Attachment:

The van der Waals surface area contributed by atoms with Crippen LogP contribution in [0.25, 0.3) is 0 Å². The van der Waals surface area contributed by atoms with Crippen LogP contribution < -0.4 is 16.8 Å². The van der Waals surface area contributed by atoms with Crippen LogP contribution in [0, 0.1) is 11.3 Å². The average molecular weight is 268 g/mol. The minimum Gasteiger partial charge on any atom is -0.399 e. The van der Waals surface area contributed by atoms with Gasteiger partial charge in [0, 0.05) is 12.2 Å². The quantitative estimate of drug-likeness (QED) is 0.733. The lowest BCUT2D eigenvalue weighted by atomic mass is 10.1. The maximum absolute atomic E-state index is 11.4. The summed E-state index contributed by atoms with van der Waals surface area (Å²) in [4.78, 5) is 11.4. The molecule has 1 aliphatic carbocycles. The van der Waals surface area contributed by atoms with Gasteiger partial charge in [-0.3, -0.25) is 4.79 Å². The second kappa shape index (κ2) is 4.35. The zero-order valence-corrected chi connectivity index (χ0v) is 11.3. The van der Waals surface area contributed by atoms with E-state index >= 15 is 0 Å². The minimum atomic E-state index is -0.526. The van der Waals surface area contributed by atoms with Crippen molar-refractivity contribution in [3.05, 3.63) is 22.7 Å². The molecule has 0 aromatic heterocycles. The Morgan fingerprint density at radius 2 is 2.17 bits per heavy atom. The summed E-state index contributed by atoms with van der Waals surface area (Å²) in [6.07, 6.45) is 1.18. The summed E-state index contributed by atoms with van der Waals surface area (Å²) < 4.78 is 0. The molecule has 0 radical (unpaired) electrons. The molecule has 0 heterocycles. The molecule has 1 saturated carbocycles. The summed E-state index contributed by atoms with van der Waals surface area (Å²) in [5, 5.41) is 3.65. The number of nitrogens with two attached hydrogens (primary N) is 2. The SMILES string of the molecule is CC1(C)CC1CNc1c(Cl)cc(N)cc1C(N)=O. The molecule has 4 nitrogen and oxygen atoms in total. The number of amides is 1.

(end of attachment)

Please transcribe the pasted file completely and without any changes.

The van der Waals surface area contributed by atoms with Crippen LogP contribution in [0.25, 0.3) is 0 Å². The van der Waals surface area contributed by atoms with Crippen LogP contribution < -0.4 is 16.8 Å². The van der Waals surface area contributed by atoms with Crippen LogP contribution in [0, 0.1) is 11.3 Å². The average molecular weight is 268 g/mol. The minimum Gasteiger partial charge on any atom is -0.399 e. The van der Waals surface area contributed by atoms with Gasteiger partial charge in [0, 0.05) is 12.2 Å². The quantitative estimate of drug-likeness (QED) is 0.733. The lowest BCUT2D eigenvalue weighted by atomic mass is 10.1. The maximum absolute atomic E-state index is 11.4. The summed E-state index contributed by atoms with van der Waals surface area (Å²) in [4.78, 5) is 11.4. The molecule has 1 aliphatic carbocycles. The van der Waals surface area contributed by atoms with Gasteiger partial charge in [-0.3, -0.25) is 4.79 Å². The second kappa shape index (κ2) is 4.35. The zero-order valence-corrected chi connectivity index (χ0v) is 11.3. The van der Waals surface area contributed by atoms with E-state index >= 15 is 0 Å². The minimum atomic E-state index is -0.526. The van der Waals surface area contributed by atoms with Crippen molar-refractivity contribution in [3.05, 3.63) is 22.7 Å². The molecule has 0 aromatic heterocycles. The Morgan fingerprint density at radius 2 is 2.17 bits per heavy atom. The summed E-state index contributed by atoms with van der Waals surface area (Å²) in [6.07, 6.45) is 1.18. The summed E-state index contributed by atoms with van der Waals surface area (Å²) < 4.78 is 0. The molecule has 0 radical (unpaired) electrons. The molecule has 0 heterocycles. The molecule has 1 saturated carbocycles. The summed E-state index contributed by atoms with van der Waals surface area (Å²) in [5, 5.41) is 3.65. The number of nitrogens with two attached hydrogens (primary N) is 2. The SMILES string of the molecule is CC1(C)CC1CNc1c(Cl)cc(N)cc1C(N)=O. The molecule has 4 nitrogen and oxygen atoms in total. The number of amides is 1.